As shown in Table I, a step-wise reduction in serum IL-1α and IL-6 was seen in mice treated intratracheally with Ad/hIL-10 and Ad/vIL-10, as compared with buffer alone, with the greatest reductions seen in the Ad/vIL-10 treatment group (p = 0.05 for IL-6; Table I). TNF-α could not be detected in the serum at any time point in any animal. Lung IL-6 levels also were significantly reduced in the Ad/vIL-10 treatment group at 24 h (1.54 ± 0.12 ng/gww in the Ad/vIL-10 animals vs 6.55 ± 2.97 ng/gww in the buffer only animals; p < 0.05). Similarly, lung and liver murine IL-10 levels were significantly reduced in the Ad/hIL-10 and Ad/vIL-10 treatment groups (2.09 ± 0.04 ng/gww for lung Ad/vIL-10 vs 2.72 ± 0.17 ng/gww for lung buffer (p < 0.05) and 10.51 ± 0.37 ng/gww for liver Ad/hIL-10, 10.42 ± 1.3 ng/gww for liver Ad/vIL-10 vs 14.19 ± 0.92 ng/gww for liver buffer (p < 0.05)).

Table I.

Serum cytokine levels 24 h following intratracheal delivery of Ad/IL-10- and zymosan-induced generalized inflammation

Treatment GroupIL-1α (ng/ml)IL-6 (ng/ml)TNF-α (ng/ml)
Healthy controls 0.06 ± 0.01 <0.03 <0.05 
Buffer only 0.26 ± 0.10a 40.93 ± 19.11a <0.05 
Ad/hIL-10 0.19 ± 0.09 13.04 ± 4.82 <0.05 
rAd/vIL-10 0.08 ± 0.02 2.40 ± 0.40b <0.05 
Treatment GroupIL-1α (ng/ml)IL-6 (ng/ml)TNF-α (ng/ml)
Healthy controls 0.06 ± 0.01 <0.03 <0.05 
Buffer only 0.26 ± 0.10a 40.93 ± 19.11a <0.05 
Ad/hIL-10 0.19 ± 0.09 13.04 ± 4.82 <0.05 
rAd/vIL-10 0.08 ± 0.02 2.40 ± 0.40b <0.05 
a

, p ≤ 0.05 as compared to healthy controls; determined by t test.

b

, p = 0.05 as compared to buffer-treated animals; determined by one-way ANVOA.

Lung histology was examined in all groups 48 h after zymosan administration. As demonstrated in Fig. 3, significant neutrophil infiltration (dense, multilobular, nucleated, cellular infiltrate) of the lung parenchyma was seen in both the buffer alone- (Fig. 3,A) and Ad/hIL-10-treated (Fig. 3,B) mice. However, in stark contrast, the Ad/vIL-10-treated (Fig. 3 C) mice had more modest pulmonary neutrophil infiltration with preservation of more normal lung architecture.

FIGURE 3.

Histological analysis of lungs from mice after zymosan treatment. Lungs were obtained 2 days after zymosan treatment and were fixed in buffered formalin. Hematoxylin and eosin staining was performed. Magnification, ×400. A significant neutrophil infiltration was seen in the lungs of mice pretreated with the buffer (A) and the Ad/hIL-10 (B), whereas the lungs from the Ad/vIL-10-treated animals (C) had minimal neutrophil infiltration with preservation of the normal lung architecture.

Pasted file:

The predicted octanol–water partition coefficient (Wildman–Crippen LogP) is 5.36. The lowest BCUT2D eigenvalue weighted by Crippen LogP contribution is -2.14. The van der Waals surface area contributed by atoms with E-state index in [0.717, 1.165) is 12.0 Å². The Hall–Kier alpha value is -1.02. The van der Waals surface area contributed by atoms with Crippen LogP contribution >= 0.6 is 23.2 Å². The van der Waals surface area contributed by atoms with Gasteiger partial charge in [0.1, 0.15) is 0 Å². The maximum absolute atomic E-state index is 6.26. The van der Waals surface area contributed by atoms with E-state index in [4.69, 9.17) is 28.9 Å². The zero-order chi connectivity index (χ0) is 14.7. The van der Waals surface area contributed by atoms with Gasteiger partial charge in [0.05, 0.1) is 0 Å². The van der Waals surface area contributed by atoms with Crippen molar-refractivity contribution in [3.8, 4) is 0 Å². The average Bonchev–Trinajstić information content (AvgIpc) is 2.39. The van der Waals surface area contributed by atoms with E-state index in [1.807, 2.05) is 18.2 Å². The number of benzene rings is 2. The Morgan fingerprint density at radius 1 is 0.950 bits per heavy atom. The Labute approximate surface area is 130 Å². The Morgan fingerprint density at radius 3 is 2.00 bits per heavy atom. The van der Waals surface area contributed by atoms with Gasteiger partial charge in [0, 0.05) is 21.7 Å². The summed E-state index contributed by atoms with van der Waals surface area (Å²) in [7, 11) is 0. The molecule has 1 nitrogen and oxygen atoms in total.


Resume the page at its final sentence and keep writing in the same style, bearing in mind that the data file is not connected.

FIGURE 3.

Histological analysis of lungs from mice after zymosan treatment. Lungs were obtained 2 days after zymosan treatment and were fixed in buffered formalin. Hematoxylin and eosin staining was performed. Magnification, ×400. A significant neutrophil infiltration was seen in the lungs of mice pretreated with the buffer (A) and the Ad/hIL-10 (B), whereas the lungs from the Ad/vIL-10-treated animals (C) had minimal neutrophil infiltration with preservation of the normal lung architecture.

Close modal

Additional studies were conducted to determine whether posttreatment of mice with the recombinant adenoviral vectors expressing IL-10 also would confer a survival benefit. Day 5 was chosen for the posttreatment, as it represented the second phase of the model when survival and weight gain were stable (see Fig. 2). In contrast to the pretreatment studies, mice receiving the intratracheal instillation of Ad/hIL-10 or Ad/vIL-10 on day 5 after zymosan administration did not demonstrate any improvement in weight gain (data not shown) or survival (36% survival (5 of 14) for Ad/hIL-10 and 21% survival (3 of 14) for Ad/vIL-10) as compared with buffer controls (36% survival (5 of 14); p > 0.05).

Given the encouraging results seen with an intratracheal pretreatment approach in the zymosan model, similar studies were initially conducted in the CDE pancreatitis model. C57BL/6 mice underwent intratracheal instillation with 107 particles of either Ad/hIL-10, Ad/vIL-10, or buffer alone on day −1, as described. Pancreatitis then was induced and mice were followed for survival, with additional mice sacrificed at 66 h for the measurement of tissue cytokine production and serum amylase and lipase concentrations. Intratracheal pretreatment in this model with hIL-10- or vIL-10-expressing vectors did not lead to an improvement in survival (22% (2 of 9 in the buffer-treated animals), vs 36% (4 of 11 in the Ad/hIL-10-treated animals) and 22% (2 of 9 in the Ad/vIL-10-treated animals); p > 0.05), nor was there any reduction in lung and liver cytokine production or serum amylase and lipase in the Ad/hIL-10 and Ad/vIL-10 treatment groups as compared with buffer controls (data not shown).